On August 30, 1991, Gunn was asleep in bed with her 15-month-old daughter whom she had just breastfed. At the time, her then partner was driving the babysitter home after the couple's first night out together since the baby was born. Sleeping in another room of the flat in Balham, south London, was her other daughter, then aged five. The next thing Gunn knew was that she was being beaten around the face by an intruder and hauled into a sitting position. She has never forgotten his first words to her: "I want to have sex with you or I'll kill your children."
"I just went completely icy cold," she says. "I was so terrified that the baby would wake up. She had health problems and would scream an awful lot. If she woke I thought he'd just kill her. All I could think of was to keep very, very calm."
She was then made to perform oral sex on him. "While it was going on, all I could think of was the fact that I'd got some kitchen roll beside the bed because my daughter used to vomit an awful lot, and to get it over with as quickly as possible and spit it out... The baby was right next to me and I was holding her heel throughout the attack, just praying that she would stay asleep. She was a tiny little thing. And she didn't wake, thank goodness."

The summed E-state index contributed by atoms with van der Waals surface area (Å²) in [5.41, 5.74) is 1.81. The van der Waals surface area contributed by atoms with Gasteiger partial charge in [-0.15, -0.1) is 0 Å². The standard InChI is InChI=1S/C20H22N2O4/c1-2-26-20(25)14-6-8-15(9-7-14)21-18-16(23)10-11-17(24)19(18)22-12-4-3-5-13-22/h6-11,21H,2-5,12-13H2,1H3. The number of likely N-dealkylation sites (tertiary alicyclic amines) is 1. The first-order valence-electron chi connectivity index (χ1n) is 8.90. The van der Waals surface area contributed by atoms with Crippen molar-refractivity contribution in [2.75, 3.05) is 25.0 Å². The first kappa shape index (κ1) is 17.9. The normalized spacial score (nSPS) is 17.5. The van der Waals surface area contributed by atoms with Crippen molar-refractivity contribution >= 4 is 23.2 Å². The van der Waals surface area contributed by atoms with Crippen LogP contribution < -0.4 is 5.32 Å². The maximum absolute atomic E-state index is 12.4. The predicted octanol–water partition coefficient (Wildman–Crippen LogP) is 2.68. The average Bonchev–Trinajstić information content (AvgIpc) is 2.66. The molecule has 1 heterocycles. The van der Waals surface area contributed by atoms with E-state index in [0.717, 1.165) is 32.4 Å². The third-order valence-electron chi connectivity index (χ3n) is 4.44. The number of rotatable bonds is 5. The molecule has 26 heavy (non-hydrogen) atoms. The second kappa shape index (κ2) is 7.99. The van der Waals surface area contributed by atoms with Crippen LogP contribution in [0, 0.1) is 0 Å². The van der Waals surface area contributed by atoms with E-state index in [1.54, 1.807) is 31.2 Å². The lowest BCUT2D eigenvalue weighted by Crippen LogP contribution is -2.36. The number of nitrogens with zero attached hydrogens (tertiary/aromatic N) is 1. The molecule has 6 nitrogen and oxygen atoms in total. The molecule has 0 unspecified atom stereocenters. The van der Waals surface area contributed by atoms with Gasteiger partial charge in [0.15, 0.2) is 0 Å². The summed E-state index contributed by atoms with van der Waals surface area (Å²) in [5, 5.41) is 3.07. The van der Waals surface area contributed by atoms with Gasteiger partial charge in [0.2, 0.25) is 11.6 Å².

When the attacker finished his assault he said: "Well cheers, thanks a lot love" and left. Gunn looked to see how tall he was and what he was wearing, and then immediately spat the semen into some kitchen roll.
Within minutes of the attack, she was on the phone to the police. "They were brilliant," she remembers. "You hear all these horror stories of how the police treat people, but I have to say that, from the word, go I had near 100 per cent really, really good treatment. At one level, it wasn't complicated for me because I never felt that it was about my sexuality or anything I had done. It was just terrible, terrible fear."